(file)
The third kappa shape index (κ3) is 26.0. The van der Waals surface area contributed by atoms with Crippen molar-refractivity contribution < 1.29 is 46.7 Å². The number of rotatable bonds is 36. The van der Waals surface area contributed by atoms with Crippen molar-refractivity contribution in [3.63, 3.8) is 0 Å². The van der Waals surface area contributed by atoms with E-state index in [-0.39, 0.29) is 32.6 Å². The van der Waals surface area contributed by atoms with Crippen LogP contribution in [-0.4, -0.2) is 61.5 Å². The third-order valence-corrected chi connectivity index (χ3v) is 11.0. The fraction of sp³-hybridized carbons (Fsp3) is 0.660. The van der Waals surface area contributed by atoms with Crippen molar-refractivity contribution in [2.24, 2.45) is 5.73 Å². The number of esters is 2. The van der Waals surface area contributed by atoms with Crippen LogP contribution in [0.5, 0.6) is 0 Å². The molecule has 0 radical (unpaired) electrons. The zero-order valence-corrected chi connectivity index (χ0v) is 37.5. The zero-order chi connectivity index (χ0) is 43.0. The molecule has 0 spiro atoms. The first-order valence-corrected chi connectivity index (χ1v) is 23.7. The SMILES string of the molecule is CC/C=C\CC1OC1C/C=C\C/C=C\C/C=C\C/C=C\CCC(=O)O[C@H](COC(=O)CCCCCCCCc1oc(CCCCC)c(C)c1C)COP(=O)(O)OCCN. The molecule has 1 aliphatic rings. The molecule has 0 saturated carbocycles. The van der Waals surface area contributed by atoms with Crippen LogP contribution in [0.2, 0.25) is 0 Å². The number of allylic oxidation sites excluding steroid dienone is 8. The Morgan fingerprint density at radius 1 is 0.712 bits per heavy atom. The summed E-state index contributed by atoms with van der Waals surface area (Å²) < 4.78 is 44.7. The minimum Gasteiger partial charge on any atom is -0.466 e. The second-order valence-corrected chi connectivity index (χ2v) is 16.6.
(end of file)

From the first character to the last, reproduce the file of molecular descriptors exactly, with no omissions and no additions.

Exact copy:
The third kappa shape index (κ3) is 26.0. The van der Waals surface area contributed by atoms with Crippen molar-refractivity contribution < 1.29 is 46.7 Å². The number of rotatable bonds is 36. The van der Waals surface area contributed by atoms with Crippen molar-refractivity contribution in [3.63, 3.8) is 0 Å². The van der Waals surface area contributed by atoms with E-state index in [-0.39, 0.29) is 32.6 Å². The van der Waals surface area contributed by atoms with Crippen LogP contribution in [-0.4, -0.2) is 61.5 Å². The third-order valence-corrected chi connectivity index (χ3v) is 11.0. The fraction of sp³-hybridized carbons (Fsp3) is 0.660. The van der Waals surface area contributed by atoms with Crippen molar-refractivity contribution in [2.24, 2.45) is 5.73 Å². The number of esters is 2. The van der Waals surface area contributed by atoms with Crippen LogP contribution in [0.5, 0.6) is 0 Å². The molecule has 0 radical (unpaired) electrons. The zero-order valence-corrected chi connectivity index (χ0v) is 37.5. The zero-order chi connectivity index (χ0) is 43.0. The molecule has 0 spiro atoms. The first-order valence-corrected chi connectivity index (χ1v) is 23.7. The SMILES string of the molecule is CC/C=C\CC1OC1C/C=C\C/C=C\C/C=C\C/C=C\CCC(=O)O[C@H](COC(=O)CCCCCCCCc1oc(CCCCC)c(C)c1C)COP(=O)(O)OCCN. The molecule has 1 aliphatic rings. The molecule has 0 saturated carbocycles. The van der Waals surface area contributed by atoms with Crippen LogP contribution in [0.2, 0.25) is 0 Å². The number of allylic oxidation sites excluding steroid dienone is 8. The Morgan fingerprint density at radius 1 is 0.712 bits per heavy atom. The summed E-state index contributed by atoms with van der Waals surface area (Å²) < 4.78 is 44.7. The minimum Gasteiger partial charge on any atom is -0.466 e. The second-order valence-corrected chi connectivity index (χ2v) is 16.6.